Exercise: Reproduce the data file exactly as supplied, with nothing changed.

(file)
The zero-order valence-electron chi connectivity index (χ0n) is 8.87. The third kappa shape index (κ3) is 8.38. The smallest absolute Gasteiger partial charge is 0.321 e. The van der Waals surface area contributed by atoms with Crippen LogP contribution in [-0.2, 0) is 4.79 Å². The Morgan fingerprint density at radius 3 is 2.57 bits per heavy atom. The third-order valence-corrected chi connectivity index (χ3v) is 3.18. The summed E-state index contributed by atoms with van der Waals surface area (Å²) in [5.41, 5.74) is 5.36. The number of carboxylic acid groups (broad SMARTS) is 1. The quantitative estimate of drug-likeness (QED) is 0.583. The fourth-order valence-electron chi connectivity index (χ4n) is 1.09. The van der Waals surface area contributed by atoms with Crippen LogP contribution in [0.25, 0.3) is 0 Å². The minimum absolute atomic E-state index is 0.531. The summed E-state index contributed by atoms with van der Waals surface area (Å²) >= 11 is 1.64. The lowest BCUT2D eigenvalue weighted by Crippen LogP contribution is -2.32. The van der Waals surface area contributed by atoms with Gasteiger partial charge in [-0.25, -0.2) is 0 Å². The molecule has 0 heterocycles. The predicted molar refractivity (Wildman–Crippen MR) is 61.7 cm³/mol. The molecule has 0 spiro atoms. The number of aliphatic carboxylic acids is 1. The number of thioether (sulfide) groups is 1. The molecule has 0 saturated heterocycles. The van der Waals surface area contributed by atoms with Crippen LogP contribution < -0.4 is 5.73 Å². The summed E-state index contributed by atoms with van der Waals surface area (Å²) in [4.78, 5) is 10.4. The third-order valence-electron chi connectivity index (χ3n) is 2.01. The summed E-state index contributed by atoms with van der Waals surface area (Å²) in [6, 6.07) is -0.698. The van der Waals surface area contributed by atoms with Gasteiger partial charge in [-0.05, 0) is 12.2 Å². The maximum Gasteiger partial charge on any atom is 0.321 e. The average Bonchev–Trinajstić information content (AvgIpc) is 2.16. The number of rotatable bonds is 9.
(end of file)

The zero-order valence-electron chi connectivity index (χ0n) is 8.87. The third kappa shape index (κ3) is 8.38. The smallest absolute Gasteiger partial charge is 0.321 e. The van der Waals surface area contributed by atoms with Crippen LogP contribution in [-0.2, 0) is 4.79 Å². The Morgan fingerprint density at radius 3 is 2.57 bits per heavy atom. The third-order valence-corrected chi connectivity index (χ3v) is 3.18. The summed E-state index contributed by atoms with van der Waals surface area (Å²) in [5.41, 5.74) is 5.36. The number of carboxylic acid groups (broad SMARTS) is 1. The quantitative estimate of drug-likeness (QED) is 0.583. The fourth-order valence-electron chi connectivity index (χ4n) is 1.09. The van der Waals surface area contributed by atoms with Crippen LogP contribution in [0.25, 0.3) is 0 Å². The minimum absolute atomic E-state index is 0.531. The summed E-state index contributed by atoms with van der Waals surface area (Å²) >= 11 is 1.64. The lowest BCUT2D eigenvalue weighted by Crippen LogP contribution is -2.32. The van der Waals surface area contributed by atoms with Gasteiger partial charge in [-0.25, -0.2) is 0 Å². The molecule has 0 heterocycles. The predicted molar refractivity (Wildman–Crippen MR) is 61.7 cm³/mol. The molecule has 0 spiro atoms. The number of aliphatic carboxylic acids is 1. The number of thioether (sulfide) groups is 1. The molecule has 0 saturated heterocycles. The van der Waals surface area contributed by atoms with Crippen LogP contribution < -0.4 is 5.73 Å². The summed E-state index contributed by atoms with van der Waals surface area (Å²) in [4.78, 5) is 10.4. The third-order valence-electron chi connectivity index (χ3n) is 2.01. The summed E-state index contributed by atoms with van der Waals surface area (Å²) in [6, 6.07) is -0.698. The van der Waals surface area contributed by atoms with Gasteiger partial charge in [-0.05, 0) is 12.2 Å². The maximum Gasteiger partial charge on any atom is 0.321 e. The average Bonchev–Trinajstić information content (AvgIpc) is 2.16. The number of rotatable bonds is 9.